If you’ve been exploring the great outdoors for years, chances are you’ve come by a few tried and true tips for your own personal comfort whether you are only spend a few hours hiking, or a few days. But even the most experienced of us can learn a thing or two for a better hiking experience, especially with the many advances in technology that applies itself to our creature comforts.
Whether you are an old pro, or are interested in starting out as a new hiking fanatic, the following tips will help keep you comfortable and coming back for more.
1. Prepare for Weather
No matter how long you plan on being out of doors, plan your hike according to the local weather. Also don’t assume that just because it says it will be clear and warm means that it will stay that way. By doing your homework in advance you will know what, exactly, you should be prepared for and what is typical for the area you are hiking into.
2. Consider Your Altitude
Some people are unaware of exactly how a decrease in oxygen may affect them, and if you are trekking into an area that has an elevation of 1000 feet or more than what you are used to, you may need to slow it down until you better adjust to that situation. This is called acclimatisation. Don’t assume you will cover the miles as quickly as you do at sea level once you get into the mountains, and plan your schedule accordingly for this possible difference.
3. Two Words: Air Mattress
Overnight hikes should include more than just your tent and sleeping bag. You can’t bring your memory foam mattress with you, so pack a self inflating mattress pad instead. These are more lightweight and packable than ever, and are certainly worth the extra minimal weight since you’ll be able to get a better night’s rest to rise refreshed and recharged and ready to tackle the next day’s challenge.
4. Wear Breathable Material
Our bodies generate heat even at rest, so it makes sense that when we exert energy it warms even more. Natural fibers and other breathable materials helps that heat to be drawn away from our bodies and dissipated to allow airflow and cooling to avoid overheating. Also look for moisture wicking fibers that help draw sweat away from you to keep your skin from chafing as you move.
5. Pack Light
Lower your bag weight through material choices, especially if you have a multi day trip planned and know you will need to pack extra water bottles for refilling. Lighter weight materials are more readily available than ever with technological applications, and long gone are the days your framed pack alone would weigh 10 pounds. Today a 65 liter pack weighs around 3 to 4 pounds, and frameless only around 1 to 2. Simple material replacements will quickly lower the amount of weight you carry. Consider down fillings over synthetic, and if you know water sources are available, invest in a good mini-filter and purification tablets.
6. Stay Dry
Getting caught in a rainstorm unprepared when you could have taken precautions to stay dry will not only slow you down, but also make you miserable in the process. Moisture caught in places not exposed to dry air will begin to chafe and cause discomfort. Even if you don’t have a full set of rain gear, packing a poncho- one for yourself, and another for your pack- will ensure that you beat the worst of the wetness and allow you to dry off what didn’t stay dry later on.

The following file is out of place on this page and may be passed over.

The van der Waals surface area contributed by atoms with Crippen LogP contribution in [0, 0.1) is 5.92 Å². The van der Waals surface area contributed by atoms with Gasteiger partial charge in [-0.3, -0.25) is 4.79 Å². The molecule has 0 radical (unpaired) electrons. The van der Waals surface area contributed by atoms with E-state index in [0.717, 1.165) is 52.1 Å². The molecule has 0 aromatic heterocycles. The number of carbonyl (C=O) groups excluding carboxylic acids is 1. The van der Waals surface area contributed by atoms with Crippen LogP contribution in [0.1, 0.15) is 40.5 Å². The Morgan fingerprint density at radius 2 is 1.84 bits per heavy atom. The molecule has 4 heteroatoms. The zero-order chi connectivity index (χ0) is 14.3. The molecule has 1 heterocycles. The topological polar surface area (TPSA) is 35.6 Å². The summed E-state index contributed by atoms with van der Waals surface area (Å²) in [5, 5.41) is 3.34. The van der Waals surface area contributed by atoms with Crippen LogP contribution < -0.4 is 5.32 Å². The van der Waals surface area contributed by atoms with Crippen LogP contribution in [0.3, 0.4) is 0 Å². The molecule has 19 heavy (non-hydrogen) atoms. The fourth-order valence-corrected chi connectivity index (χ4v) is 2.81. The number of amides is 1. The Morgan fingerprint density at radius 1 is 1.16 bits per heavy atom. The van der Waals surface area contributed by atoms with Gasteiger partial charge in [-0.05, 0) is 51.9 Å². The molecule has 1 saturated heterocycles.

7. Stay Hydrated
We can survive days without food, but not without water. Make sure you know your route and plan for regular hydration. Natural sources of water can be easily filtered to fill your canteens so you can carry less overall, but if you know that you will have long periods of time between fill ups you may want to carry more. Collapsible water bottles weigh up to 80% less than a traditional water bottle, and take up a lot less room as well.
8. Break in Your Boots
Don’t take off on a hike in brand new boots. Just don’t do it. If you have recently acquired a new pair of boots and you can’t wait to try them out, start to wear them regularly so they can take on the shape of your foot without causing the rubbing and blistering that may accompany a new, stiff pair on the trail. If you don’t have a lot of time, mist the inside of your boots with water and rubbing alcohol to help the material flex, and wear thick wool socks. It helps if those have also been dampened. Then wear around as usual to help soften and allow the boot to take on the shape of your foot.
9. Adjust and Practice with Your Pack
You probably don’t pack your backpack exactly the same every time since every hike requires slightly different gear. This makes the weight shift and the straps sit differently on you from one experience to the next. Do yourself a favor and pack your bag in advance and get it adjusted; walking around the house or neighborhood, up and down stairs, or even reaching for things will help you determine what needs to be adjusted for optimal comfort before you get going rather that constantly forcing you to stop and adjust while on the trail.
10. Plan a Menu
Planning your food for a day hike may be a no brainer, but you don’t want to spend days on the trail eating the same thing over and over and over again. Plan ahead for highly packable, lightweight, calorie filled meals. You’re going to burn a lot of energy hiking all day, and replenishing what you lose will be crucial to the overall success, and comfort of your experience- especially since nobody want to go to bed hungry.
Mark has trekked extensively in Asia, Europe, South America and Africa. He founded Mountain IQ in 2014 with the sole aim to be the best online information portal to some of the most popular mountain destinations around the world. When not writing for Mountain IQ, Mark is out exploring the outdoors with his wife!